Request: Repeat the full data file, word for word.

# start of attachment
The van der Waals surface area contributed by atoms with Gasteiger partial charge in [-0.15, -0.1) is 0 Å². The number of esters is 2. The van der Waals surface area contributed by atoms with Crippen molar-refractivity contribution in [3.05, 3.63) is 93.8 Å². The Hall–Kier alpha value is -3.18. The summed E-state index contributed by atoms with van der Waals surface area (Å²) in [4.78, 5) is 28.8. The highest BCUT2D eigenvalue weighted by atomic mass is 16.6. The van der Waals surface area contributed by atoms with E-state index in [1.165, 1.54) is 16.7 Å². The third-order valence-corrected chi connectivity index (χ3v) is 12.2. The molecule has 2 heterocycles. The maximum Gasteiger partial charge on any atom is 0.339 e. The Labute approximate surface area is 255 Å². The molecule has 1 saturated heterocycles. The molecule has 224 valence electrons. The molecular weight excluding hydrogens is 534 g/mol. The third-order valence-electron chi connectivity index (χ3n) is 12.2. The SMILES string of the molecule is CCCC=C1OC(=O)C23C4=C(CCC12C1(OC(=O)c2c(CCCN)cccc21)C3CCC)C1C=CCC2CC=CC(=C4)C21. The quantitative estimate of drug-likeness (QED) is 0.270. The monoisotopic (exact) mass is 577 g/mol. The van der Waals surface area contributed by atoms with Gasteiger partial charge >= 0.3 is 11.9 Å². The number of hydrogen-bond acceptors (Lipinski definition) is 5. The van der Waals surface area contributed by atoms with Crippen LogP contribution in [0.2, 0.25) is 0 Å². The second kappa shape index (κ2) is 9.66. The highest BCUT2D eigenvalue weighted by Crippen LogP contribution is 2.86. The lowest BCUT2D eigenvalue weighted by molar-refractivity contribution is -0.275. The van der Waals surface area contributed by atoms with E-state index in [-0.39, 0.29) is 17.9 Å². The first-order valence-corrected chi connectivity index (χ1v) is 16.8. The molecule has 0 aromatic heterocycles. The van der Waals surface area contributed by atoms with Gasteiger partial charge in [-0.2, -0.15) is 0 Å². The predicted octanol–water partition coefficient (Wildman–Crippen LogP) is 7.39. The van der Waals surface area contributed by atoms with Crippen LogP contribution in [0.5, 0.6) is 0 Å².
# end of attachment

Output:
The van der Waals surface area contributed by atoms with Gasteiger partial charge in [-0.15, -0.1) is 0 Å². The number of esters is 2. The van der Waals surface area contributed by atoms with Crippen molar-refractivity contribution in [3.05, 3.63) is 93.8 Å². The Hall–Kier alpha value is -3.18. The summed E-state index contributed by atoms with van der Waals surface area (Å²) in [4.78, 5) is 28.8. The highest BCUT2D eigenvalue weighted by atomic mass is 16.6. The van der Waals surface area contributed by atoms with E-state index in [1.165, 1.54) is 16.7 Å². The third-order valence-corrected chi connectivity index (χ3v) is 12.2. The molecule has 2 heterocycles. The maximum Gasteiger partial charge on any atom is 0.339 e. The Labute approximate surface area is 255 Å². The molecule has 1 saturated heterocycles. The molecule has 224 valence electrons. The molecular weight excluding hydrogens is 534 g/mol. The third-order valence-electron chi connectivity index (χ3n) is 12.2. The SMILES string of the molecule is CCCC=C1OC(=O)C23C4=C(CCC12C1(OC(=O)c2c(CCCN)cccc21)C3CCC)C1C=CCC2CC=CC(=C4)C21. The quantitative estimate of drug-likeness (QED) is 0.270. The monoisotopic (exact) mass is 577 g/mol. The van der Waals surface area contributed by atoms with Gasteiger partial charge >= 0.3 is 11.9 Å². The number of hydrogen-bond acceptors (Lipinski definition) is 5. The van der Waals surface area contributed by atoms with Crippen LogP contribution in [0.2, 0.25) is 0 Å². The second kappa shape index (κ2) is 9.66. The highest BCUT2D eigenvalue weighted by Crippen LogP contribution is 2.86. The lowest BCUT2D eigenvalue weighted by molar-refractivity contribution is -0.275. The van der Waals surface area contributed by atoms with E-state index in [-0.39, 0.29) is 17.9 Å². The first-order valence-corrected chi connectivity index (χ1v) is 16.8. The molecule has 0 aromatic heterocycles. The van der Waals surface area contributed by atoms with Gasteiger partial charge in [-0.2, -0.15) is 0 Å². The predicted octanol–water partition coefficient (Wildman–Crippen LogP) is 7.39. The van der Waals surface area contributed by atoms with Crippen LogP contribution in [0.5, 0.6) is 0 Å².